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Hope for 160 Secondary Students in the Poorest Country in the Western Hemisphere

By Brittany John – Health, Hunger, and Education Program Manager

GreaterGood.org’s first graduating class will also be the first-ever graduating class on the island in Matenwa, Haiti.

Because of your donations, we have already built out grades 10-12, providing a chance for more students to stay in school. This May we hope to graduate the first ever high school graduating class in Matenwa, Haiti. But first, we need your help to support the incredible educators for these secondary students, for school materials and daily school meals for this first EVER graduating class.

We’d like you to meet…

 

Since 2014, GreaterGood.org has supported the Matenwa Community Learning Center (MCLC), a Haitian Ministry of Education model school in the poorest country in the Western Hemisphere. When we began our partnership, the school only went up to grade 9, leaving an incredibly large need among secondary students on the island to receive an education. Since then, GreaterGood.org and individual, generous donors like you have sustained our commitment to build out the first ever secondary school on the island by adding one grade per year!

 

 

We are excited to announce that, this year we are raising funds to complete grade 13, the final grade to complete the secondary school!
(Check out the exciting milestones we have already met below).

 

 

This means that, together, we will support quality education for more than 160 secondary school children in a country with the lowest school enrollment in the Western Hemisphere, where the percentage of children who complete primary school is only 50%, and sadly, only 20% of Haitian girls receive secondary education (grades 7-13).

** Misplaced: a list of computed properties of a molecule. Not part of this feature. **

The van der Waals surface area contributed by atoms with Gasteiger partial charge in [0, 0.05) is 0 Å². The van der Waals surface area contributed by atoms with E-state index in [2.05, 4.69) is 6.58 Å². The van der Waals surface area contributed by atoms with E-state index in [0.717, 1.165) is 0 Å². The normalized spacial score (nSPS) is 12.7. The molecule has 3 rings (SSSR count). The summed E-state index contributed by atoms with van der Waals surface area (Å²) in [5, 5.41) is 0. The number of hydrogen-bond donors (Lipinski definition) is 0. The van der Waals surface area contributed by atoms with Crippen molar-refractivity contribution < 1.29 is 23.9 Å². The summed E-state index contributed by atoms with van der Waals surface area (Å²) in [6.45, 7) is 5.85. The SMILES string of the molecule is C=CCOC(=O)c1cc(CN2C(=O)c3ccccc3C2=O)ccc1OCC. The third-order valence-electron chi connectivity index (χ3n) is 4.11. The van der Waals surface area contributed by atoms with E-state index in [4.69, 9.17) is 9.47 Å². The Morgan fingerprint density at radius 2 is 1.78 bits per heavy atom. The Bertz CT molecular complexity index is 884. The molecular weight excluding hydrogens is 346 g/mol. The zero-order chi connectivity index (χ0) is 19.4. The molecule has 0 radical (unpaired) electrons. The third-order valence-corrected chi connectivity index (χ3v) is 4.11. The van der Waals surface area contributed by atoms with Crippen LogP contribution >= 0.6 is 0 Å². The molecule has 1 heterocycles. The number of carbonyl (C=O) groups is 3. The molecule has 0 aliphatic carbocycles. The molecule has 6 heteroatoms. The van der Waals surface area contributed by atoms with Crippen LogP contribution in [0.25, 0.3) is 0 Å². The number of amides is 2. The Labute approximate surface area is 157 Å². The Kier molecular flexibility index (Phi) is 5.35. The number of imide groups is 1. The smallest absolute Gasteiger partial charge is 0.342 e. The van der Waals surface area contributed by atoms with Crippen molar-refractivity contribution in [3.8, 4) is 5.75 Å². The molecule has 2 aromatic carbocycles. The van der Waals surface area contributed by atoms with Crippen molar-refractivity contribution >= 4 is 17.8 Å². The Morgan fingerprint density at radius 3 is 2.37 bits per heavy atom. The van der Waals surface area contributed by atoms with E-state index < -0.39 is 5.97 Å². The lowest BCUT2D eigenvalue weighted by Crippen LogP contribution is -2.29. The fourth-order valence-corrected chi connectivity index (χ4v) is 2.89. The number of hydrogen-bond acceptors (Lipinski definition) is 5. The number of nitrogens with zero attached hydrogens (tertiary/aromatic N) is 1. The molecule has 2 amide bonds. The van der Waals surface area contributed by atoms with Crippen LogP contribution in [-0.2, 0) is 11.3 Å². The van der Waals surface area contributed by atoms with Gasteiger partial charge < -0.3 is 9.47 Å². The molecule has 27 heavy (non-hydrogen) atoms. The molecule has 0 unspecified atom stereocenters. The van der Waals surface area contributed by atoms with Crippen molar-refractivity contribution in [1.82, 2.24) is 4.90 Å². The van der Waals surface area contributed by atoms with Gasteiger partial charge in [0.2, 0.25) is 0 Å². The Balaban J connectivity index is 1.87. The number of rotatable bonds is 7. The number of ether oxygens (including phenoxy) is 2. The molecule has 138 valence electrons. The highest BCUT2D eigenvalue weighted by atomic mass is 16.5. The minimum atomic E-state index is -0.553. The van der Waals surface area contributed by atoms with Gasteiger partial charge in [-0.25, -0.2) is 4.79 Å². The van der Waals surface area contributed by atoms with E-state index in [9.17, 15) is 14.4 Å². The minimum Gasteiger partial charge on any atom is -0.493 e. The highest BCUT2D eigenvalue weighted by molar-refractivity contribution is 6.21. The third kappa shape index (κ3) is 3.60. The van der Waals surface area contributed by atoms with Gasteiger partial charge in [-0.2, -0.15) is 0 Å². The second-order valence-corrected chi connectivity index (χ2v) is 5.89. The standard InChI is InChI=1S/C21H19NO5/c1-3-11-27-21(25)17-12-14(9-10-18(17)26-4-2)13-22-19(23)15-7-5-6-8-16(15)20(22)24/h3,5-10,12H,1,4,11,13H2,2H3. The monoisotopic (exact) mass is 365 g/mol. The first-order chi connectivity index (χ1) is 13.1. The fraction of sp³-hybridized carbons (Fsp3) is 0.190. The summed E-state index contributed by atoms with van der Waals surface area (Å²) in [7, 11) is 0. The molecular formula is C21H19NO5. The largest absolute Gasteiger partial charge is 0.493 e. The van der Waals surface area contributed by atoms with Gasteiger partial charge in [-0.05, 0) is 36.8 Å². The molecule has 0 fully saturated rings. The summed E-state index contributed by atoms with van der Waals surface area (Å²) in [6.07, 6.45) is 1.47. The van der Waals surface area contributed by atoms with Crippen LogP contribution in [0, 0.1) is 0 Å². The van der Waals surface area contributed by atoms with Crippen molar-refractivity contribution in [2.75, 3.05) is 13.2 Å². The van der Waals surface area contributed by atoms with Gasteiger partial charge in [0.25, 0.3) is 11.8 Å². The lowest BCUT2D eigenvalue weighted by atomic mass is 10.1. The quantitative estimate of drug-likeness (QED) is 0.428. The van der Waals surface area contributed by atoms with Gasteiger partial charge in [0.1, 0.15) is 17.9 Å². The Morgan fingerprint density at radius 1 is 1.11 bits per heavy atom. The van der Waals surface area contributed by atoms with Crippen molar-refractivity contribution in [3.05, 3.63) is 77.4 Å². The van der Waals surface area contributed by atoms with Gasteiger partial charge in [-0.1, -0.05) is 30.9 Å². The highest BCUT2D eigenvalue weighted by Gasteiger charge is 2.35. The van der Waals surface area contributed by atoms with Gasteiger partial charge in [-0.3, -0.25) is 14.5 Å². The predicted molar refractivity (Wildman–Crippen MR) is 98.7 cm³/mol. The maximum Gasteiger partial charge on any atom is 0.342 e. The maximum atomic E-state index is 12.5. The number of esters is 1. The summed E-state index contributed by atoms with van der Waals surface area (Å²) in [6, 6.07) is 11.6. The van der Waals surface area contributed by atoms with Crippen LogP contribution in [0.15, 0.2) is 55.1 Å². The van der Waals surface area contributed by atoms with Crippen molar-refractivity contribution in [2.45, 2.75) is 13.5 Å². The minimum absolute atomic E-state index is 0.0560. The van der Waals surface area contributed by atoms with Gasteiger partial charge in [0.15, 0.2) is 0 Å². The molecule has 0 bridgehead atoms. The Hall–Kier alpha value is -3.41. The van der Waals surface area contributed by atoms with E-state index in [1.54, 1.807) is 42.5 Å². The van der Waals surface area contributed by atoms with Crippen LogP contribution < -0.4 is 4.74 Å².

CLICK HERE to donate any amount to support  Valancia, Denison and Billy and contribute to the 1st EVER GRADUATING CLASS in Matenwa!

 

Milestones    

  • Added three grades levels (grades 10-12) to the only Secondary School on the island. We will complete the build out, with grade 13, of the first ever secondary school on the island this year!
  • As of 2016, we supported 160 secondary school students who would have otherwise not been in school or would have had to travel long distances, to Port au Prince, to get to school.
  • We initiated a hen project that was incorporated into the curriculum and reached our initial goal of distributing one hen per student. This means that we distributed 379 hens to 379 primary and secondary students after teaching them proper hen care and nutrition at MCLC. Additionally, 270 hens are kept at the school to provide 2.5 hard boiled eggs to students at school per week.
  • The hen program continues to be an essential part of guaranteeing our students to complete, nutritional breakfast. They have also incorporated the hen program in science and math classes for collecting, organizing and analyzing data in charts and graphs on paper and in excel.
  • While direct correlations between reduction in malnutrition and the hen program cannot be made, there are changes in students’ health that they attribute to eating an egg daily. For instance, increased energy and focus and a decrease in headaches are a result of their efforts to alleviate hunger.
  • Specific to Girls: Educated 151 girls: 69 primary & 82 secondary – secondary girls would have otherwise had to travel very long distances to get educatedHurricane Matthew 2016
  • After Hurricane Matthew, with the help of GreaterGood, LKM offered students one meal per day and has kept an open-door policy for other community members in great need.
  • Helped families rebuild homes that were damaged during the hurricane using recycled materials called “bottle bricks” made of sand and discarded plastic water bottles. This technique not only makes the structures more resistant to natural disasters but also teaches students about effective ways to repurpose and makes a significant dent in the issue of plastic waste on Lagonave.
  • Happy to report that none of the school hens were lost during the hurricane but two chicken coops were damaged and needed repair.

 

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by brittany, October 25, 2017